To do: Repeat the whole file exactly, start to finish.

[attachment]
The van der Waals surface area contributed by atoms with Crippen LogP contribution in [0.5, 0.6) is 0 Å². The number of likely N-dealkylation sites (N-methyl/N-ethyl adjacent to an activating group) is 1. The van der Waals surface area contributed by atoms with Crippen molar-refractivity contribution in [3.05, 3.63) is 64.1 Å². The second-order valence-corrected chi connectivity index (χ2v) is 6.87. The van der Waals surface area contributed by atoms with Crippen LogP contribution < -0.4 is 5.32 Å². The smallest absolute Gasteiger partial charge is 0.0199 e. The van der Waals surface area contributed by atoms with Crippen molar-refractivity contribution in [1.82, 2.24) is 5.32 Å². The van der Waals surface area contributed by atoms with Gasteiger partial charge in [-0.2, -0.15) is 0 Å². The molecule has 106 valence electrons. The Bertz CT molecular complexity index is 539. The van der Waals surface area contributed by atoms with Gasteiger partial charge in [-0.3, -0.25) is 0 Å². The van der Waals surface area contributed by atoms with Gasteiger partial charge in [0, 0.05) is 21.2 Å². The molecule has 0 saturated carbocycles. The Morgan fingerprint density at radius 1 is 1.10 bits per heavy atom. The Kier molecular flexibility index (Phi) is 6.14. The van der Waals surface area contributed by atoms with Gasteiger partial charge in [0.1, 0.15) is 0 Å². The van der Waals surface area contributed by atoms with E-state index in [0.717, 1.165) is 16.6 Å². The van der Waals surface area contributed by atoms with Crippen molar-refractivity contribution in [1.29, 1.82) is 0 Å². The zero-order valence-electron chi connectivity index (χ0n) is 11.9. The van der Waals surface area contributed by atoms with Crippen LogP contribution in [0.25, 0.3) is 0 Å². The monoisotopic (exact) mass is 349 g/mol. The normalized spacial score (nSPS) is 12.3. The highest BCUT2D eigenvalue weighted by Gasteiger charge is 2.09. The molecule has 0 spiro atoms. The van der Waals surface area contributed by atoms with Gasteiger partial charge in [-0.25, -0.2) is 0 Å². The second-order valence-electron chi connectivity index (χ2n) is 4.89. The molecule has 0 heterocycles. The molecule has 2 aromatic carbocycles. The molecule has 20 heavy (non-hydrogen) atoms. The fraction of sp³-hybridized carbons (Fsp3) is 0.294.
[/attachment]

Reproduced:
The van der Waals surface area contributed by atoms with Crippen LogP contribution in [0.5, 0.6) is 0 Å². The number of likely N-dealkylation sites (N-methyl/N-ethyl adjacent to an activating group) is 1. The van der Waals surface area contributed by atoms with Crippen molar-refractivity contribution in [3.05, 3.63) is 64.1 Å². The second-order valence-corrected chi connectivity index (χ2v) is 6.87. The van der Waals surface area contributed by atoms with Crippen LogP contribution < -0.4 is 5.32 Å². The smallest absolute Gasteiger partial charge is 0.0199 e. The van der Waals surface area contributed by atoms with Crippen molar-refractivity contribution in [1.82, 2.24) is 5.32 Å². The van der Waals surface area contributed by atoms with Gasteiger partial charge in [-0.2, -0.15) is 0 Å². The molecule has 106 valence electrons. The Bertz CT molecular complexity index is 539. The van der Waals surface area contributed by atoms with Gasteiger partial charge in [-0.3, -0.25) is 0 Å². The van der Waals surface area contributed by atoms with Gasteiger partial charge in [0, 0.05) is 21.2 Å². The molecule has 0 saturated carbocycles. The Morgan fingerprint density at radius 1 is 1.10 bits per heavy atom. The Kier molecular flexibility index (Phi) is 6.14. The van der Waals surface area contributed by atoms with Gasteiger partial charge in [0.1, 0.15) is 0 Å². The van der Waals surface area contributed by atoms with E-state index in [0.717, 1.165) is 16.6 Å². The van der Waals surface area contributed by atoms with Crippen molar-refractivity contribution in [1.29, 1.82) is 0 Å². The zero-order valence-electron chi connectivity index (χ0n) is 11.9. The van der Waals surface area contributed by atoms with Crippen LogP contribution in [0.25, 0.3) is 0 Å². The monoisotopic (exact) mass is 349 g/mol. The normalized spacial score (nSPS) is 12.3. The highest BCUT2D eigenvalue weighted by Gasteiger charge is 2.09. The molecule has 0 spiro atoms. The van der Waals surface area contributed by atoms with Gasteiger partial charge in [-0.25, -0.2) is 0 Å². The second-order valence-electron chi connectivity index (χ2n) is 4.89. The molecule has 0 heterocycles. The molecule has 2 aromatic carbocycles. The molecule has 20 heavy (non-hydrogen) atoms. The fraction of sp³-hybridized carbons (Fsp3) is 0.294.